A few days ago, I paused going to any live poker games as part of a “social distancing” strategy necessitated by the novel coronavirus / COVID-19 pandemic. It’s bad out there, people. If you don’t feel like you are over-reacting, you probably aren’t reacting strongly enough.
But I still have a couple hundred bucks in my Ignition Poker online account. Mostly I’ve been using that to get in some PLO experience at the lowest of the microstakes. And mostly doing OK. Until Wednesday night when I had a meltdown and lost several buy-ins.
I had been thinking about driving to Greensboro on Thursday for the ACC men’s basketball tournament. Duke would be playing at 2:30 pm. Tickets were available on StubHub as low as $7, and with people already withdrawing from crowds due to the coronavirus scare, surely it would be easy to move down to much better seats. But the remainder of the tournament and pretty much everything else was quickly canceled and I shifted to hermit mode.
Thursday night mentioned to a friend that I needed to move down to even lower microstakes after the Wednesday meltdown. His response? More or less “nah… move up instead. We might all be about to die anyway and you can’t take it with you!” And so I did.
On the fifth hand of my PLO session, I was in the big blind with a 6543 rundown. I going to go ahead and reveal the villains’ hands now, so we can enjoy this train wreck as it happens. I’m Player 1.
Player 2, who is UTG, has what appears to be one of the strongest starting hands in PLO –> AAKK with one suit. Player 3, in the small blind, has a fairly ordinary hand that looks tempting with three Broadway cards. My 6-high has the highest equity, however, at 41.55%. Notice how UTG and SB block each other’s Broadway and flush draws. Welcome to PLO!
With blinds of 10 and 25 (cents, that is!), UTG raises to 80. SB calls. Without knowing the exact equities, I like my hand. It has the kind of sneaky power that can make a well-disguised nutted hand, or be easy to dump on any unfavorable flop. Trips or even two pair can be a winner if UTG has a high pair and won’t let go easily. I call.
The flop is pretty close to what I was hoping for… rainbow with a 9-out draw to the nuts.
And very much what UTG was hoping for. Not only did he flop top set (AAA), he flopped second set too (KKK). He has two quad draws! Have you ever seen that?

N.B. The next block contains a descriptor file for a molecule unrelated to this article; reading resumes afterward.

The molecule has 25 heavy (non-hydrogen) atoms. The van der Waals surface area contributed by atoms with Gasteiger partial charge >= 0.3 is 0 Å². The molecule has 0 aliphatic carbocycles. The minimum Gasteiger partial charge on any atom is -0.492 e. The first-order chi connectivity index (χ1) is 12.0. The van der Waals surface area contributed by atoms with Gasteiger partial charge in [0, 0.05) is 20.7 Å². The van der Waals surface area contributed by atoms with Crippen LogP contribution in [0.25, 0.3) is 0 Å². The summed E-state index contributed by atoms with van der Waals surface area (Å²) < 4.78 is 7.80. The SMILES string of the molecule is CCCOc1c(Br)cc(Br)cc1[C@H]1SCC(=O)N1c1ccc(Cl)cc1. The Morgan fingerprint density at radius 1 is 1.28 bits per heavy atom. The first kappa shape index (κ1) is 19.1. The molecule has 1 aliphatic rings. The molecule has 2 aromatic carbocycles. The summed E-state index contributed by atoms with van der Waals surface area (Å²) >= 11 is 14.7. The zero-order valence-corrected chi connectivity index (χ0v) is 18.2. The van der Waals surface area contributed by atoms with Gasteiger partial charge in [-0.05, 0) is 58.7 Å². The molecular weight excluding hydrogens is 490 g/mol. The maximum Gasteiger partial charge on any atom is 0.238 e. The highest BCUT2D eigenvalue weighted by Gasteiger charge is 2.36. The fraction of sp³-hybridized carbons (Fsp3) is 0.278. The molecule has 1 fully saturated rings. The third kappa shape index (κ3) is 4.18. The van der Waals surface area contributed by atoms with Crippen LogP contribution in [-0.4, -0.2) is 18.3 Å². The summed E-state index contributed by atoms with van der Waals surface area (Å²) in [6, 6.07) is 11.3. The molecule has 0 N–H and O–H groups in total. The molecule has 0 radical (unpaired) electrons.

And not obviously terrible for SB either, with a Broadway draw and the appearance of some additional equity with top pair.
SB and I both check and UTG bets again, this time a half-pot sized 120. With his monster flop, he doesn’t want to chase off his customers.
SB calls, and I call as well. Any 3, 4 or 5 will give me the nuts… which comes on the turn, while also bringing a diamond flush draw into play.
After SB checks, I check again. Right on cue, UTG bets 500, a full pot-sized bet. Not only does he now have two quad draws, he’s also picked up a nut flush draw. While I don’t know that yet, I can tell that he likes his hand. He should like his hand, with as many as 17 outs that would give him a nut flush, full house or quads. Besides, what kind of PLO dumbass would call a pre-flop raise from one of the blinds with both a three and a five?
SB calls again. At this point, it looks more to me like perhaps UTG has flopped a set of aces and SB a set of kings. In reality, SB also picked up a flush draw, which may look to him like he gained some equity to go along with a Broadway straight draw. Little does he know that it is he, not me, who is the PLO dumbass.
This seems like the right moment to stick it all in and both of them call rather quickly. Yeeee-hah!
The three of spades on the river cemented my position with the nuts for the triple up.
I only wish I could be a fly on the wall wherever UTG was sitting, to listen as he checked the hand history to find out what happened.
His double quad draw is no match when I’m playing 6-high like a boss!
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